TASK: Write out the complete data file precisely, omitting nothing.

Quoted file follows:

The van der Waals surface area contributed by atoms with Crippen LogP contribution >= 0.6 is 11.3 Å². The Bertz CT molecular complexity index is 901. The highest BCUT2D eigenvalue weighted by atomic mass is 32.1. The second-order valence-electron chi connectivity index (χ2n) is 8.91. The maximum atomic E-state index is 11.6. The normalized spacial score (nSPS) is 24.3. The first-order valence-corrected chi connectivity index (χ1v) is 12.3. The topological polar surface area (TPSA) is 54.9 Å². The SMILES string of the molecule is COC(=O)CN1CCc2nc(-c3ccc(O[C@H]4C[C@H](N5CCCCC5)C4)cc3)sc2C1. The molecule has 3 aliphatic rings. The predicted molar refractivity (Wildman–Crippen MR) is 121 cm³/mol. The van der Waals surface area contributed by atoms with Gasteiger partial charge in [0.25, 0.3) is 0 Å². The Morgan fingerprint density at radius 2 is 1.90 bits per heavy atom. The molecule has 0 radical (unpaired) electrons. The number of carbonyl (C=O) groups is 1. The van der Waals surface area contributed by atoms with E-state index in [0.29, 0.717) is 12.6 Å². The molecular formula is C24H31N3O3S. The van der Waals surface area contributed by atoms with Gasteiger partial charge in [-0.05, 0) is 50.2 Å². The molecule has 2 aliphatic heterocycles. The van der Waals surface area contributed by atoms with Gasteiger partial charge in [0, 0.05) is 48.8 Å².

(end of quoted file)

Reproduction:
The van der Waals surface area contributed by atoms with Crippen LogP contribution >= 0.6 is 11.3 Å². The Bertz CT molecular complexity index is 901. The highest BCUT2D eigenvalue weighted by atomic mass is 32.1. The second-order valence-electron chi connectivity index (χ2n) is 8.91. The maximum atomic E-state index is 11.6. The normalized spacial score (nSPS) is 24.3. The first-order valence-corrected chi connectivity index (χ1v) is 12.3. The topological polar surface area (TPSA) is 54.9 Å². The SMILES string of the molecule is COC(=O)CN1CCc2nc(-c3ccc(O[C@H]4C[C@H](N5CCCCC5)C4)cc3)sc2C1. The molecule has 3 aliphatic rings. The predicted molar refractivity (Wildman–Crippen MR) is 121 cm³/mol. The van der Waals surface area contributed by atoms with Gasteiger partial charge in [0.25, 0.3) is 0 Å². The Morgan fingerprint density at radius 2 is 1.90 bits per heavy atom. The molecule has 0 radical (unpaired) electrons. The number of carbonyl (C=O) groups is 1. The van der Waals surface area contributed by atoms with E-state index in [0.29, 0.717) is 12.6 Å². The molecular formula is C24H31N3O3S. The van der Waals surface area contributed by atoms with Gasteiger partial charge in [-0.05, 0) is 50.2 Å². The molecule has 2 aliphatic heterocycles. The van der Waals surface area contributed by atoms with Gasteiger partial charge in [0, 0.05) is 48.8 Å².